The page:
Friday, March 27, 2009


Are you one of those readers that reads the last page first? Are you the reader that reads the last chapter before you decide whether you want to buy the book? I swear I had a friend that did that. That's okay. I'm perfectly happy with that. Just don't insist on telling me the end of the story before I get a chance to read it!

Actually, other than the blurb, I would prefer not to know anything about the story until I read it. To me, reading is part of the adventure. It isn't only the plot, it's the characters, the descriptions, the word choices, and the dialogue.

Perhaps that's why I have such a hard time writing a synopsis and blurb for my own stories. There's that reluctance to spoil the experience for the reader. Oh, I know they are necessary to sell the story, but I detest having to reveal the story outline to my editor and publisher before there's time to read it.

General outlines unfortunately don't tell the reader much about the characters, the dialogue, or even how the plot unfolds. I once read the synopsis for a story in a creative writing class. The entire concept was exciting so I was looking forward to reading the story.

The next week when we arrived at class, the instructor passed out copies of the story. Flat cardboard people, boring dialogue, and the same exact paragraph from the synopsis revealing the bad guy. Ugh.

So do me a favor. Let me find out about the story on my own. Even if you hated the story. I once commented to a friend that two of my favorite writers were Jayne Ann Krentz and Louis L'Amour. My friend went, "Ewwww!" Turns out that she hated them both. Hmmm.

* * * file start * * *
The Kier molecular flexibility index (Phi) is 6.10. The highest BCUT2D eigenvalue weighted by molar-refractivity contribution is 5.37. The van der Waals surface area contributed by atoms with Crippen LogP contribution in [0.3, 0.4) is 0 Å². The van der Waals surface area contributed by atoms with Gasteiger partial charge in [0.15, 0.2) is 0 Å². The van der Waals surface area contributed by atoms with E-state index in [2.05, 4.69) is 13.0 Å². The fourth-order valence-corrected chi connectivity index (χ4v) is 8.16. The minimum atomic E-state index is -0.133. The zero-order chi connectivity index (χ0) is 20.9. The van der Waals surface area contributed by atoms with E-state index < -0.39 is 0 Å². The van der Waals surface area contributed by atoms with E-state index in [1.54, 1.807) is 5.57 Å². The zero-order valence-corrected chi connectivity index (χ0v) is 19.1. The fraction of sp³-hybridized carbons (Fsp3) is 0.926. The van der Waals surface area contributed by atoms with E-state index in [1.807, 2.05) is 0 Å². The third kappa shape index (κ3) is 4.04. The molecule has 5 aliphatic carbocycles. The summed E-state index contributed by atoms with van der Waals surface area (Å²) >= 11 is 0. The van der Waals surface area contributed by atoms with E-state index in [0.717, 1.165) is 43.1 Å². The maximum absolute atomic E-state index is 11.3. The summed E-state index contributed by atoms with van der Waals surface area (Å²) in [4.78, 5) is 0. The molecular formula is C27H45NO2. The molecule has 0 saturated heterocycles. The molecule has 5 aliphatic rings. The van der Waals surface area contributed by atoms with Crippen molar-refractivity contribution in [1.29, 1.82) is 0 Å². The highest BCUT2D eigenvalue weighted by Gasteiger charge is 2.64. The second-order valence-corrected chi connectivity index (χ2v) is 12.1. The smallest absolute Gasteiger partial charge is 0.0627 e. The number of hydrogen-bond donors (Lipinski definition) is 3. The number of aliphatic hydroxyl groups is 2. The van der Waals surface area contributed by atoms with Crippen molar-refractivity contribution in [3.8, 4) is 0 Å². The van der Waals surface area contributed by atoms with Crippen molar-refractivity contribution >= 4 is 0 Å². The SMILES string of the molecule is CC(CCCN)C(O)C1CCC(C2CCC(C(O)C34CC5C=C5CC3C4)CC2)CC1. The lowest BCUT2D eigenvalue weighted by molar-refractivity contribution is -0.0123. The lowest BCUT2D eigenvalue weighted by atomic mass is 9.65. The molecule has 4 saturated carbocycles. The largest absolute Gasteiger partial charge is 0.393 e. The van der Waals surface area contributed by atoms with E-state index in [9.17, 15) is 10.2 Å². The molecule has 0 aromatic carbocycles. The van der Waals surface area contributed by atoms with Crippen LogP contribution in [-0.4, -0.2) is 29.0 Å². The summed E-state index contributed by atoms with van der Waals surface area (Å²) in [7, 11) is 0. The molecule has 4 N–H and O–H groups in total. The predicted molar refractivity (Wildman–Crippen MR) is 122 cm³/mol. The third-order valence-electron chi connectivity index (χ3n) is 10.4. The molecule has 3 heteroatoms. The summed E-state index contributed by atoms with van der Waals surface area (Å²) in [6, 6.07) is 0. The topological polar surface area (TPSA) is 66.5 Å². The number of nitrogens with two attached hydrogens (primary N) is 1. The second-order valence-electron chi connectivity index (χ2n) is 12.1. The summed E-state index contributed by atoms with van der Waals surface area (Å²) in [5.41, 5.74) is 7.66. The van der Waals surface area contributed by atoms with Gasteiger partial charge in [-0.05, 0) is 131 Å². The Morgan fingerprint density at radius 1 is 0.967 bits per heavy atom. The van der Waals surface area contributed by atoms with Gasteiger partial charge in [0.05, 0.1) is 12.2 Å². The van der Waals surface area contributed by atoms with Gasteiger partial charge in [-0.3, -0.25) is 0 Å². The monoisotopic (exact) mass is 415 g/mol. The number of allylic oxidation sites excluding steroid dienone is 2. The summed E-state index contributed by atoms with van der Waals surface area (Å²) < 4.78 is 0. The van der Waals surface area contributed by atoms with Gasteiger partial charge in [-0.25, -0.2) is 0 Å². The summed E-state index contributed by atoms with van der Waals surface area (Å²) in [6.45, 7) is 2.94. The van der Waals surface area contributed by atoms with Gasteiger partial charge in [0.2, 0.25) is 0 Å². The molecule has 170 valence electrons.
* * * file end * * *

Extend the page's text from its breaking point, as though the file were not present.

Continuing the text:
We all have individual tastes fortunately. Otherwise there wouldn't be enough readers for all the books we're so busy writing. Whether you've enjoyed a book or hated it, sharing your feelings about that book are fine.

But hey! Don't tell me about the good parts--or the ending.

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  1. I agree, Anny. My sister was like that. She'd read the ending because she couldn't wait and go through the journey. No patience. What's the point, if you ask me. lol

  2. I always read the ending. I know....baaaaad. Still I have to have a happy ending and won't buy unless it does. That's just me. Of course, I'd NEVER tell anyone else the end. Soooo not cool.

    BTW, Jayne Ann Krentz/Amanda Quick is one of my favorites, too.

  3. I always read the last page because I want to and because I can

  4. I'll flip to the end if I think I've figured out the bad guy. I sort of did that yesterday...being interrupted five times during a chapter kind of makes one impatient!

  5. It had a sad ending? Perhaps, but the body of the story was a laugh a minute.
    It had a bad ending? Perhaps, but it was a great story.
    It was a lousy birthday present? Perhaps, but waiting to open it, the anticipation was a great present all by itself.
    In many cases the destination isn't the point; its the journey.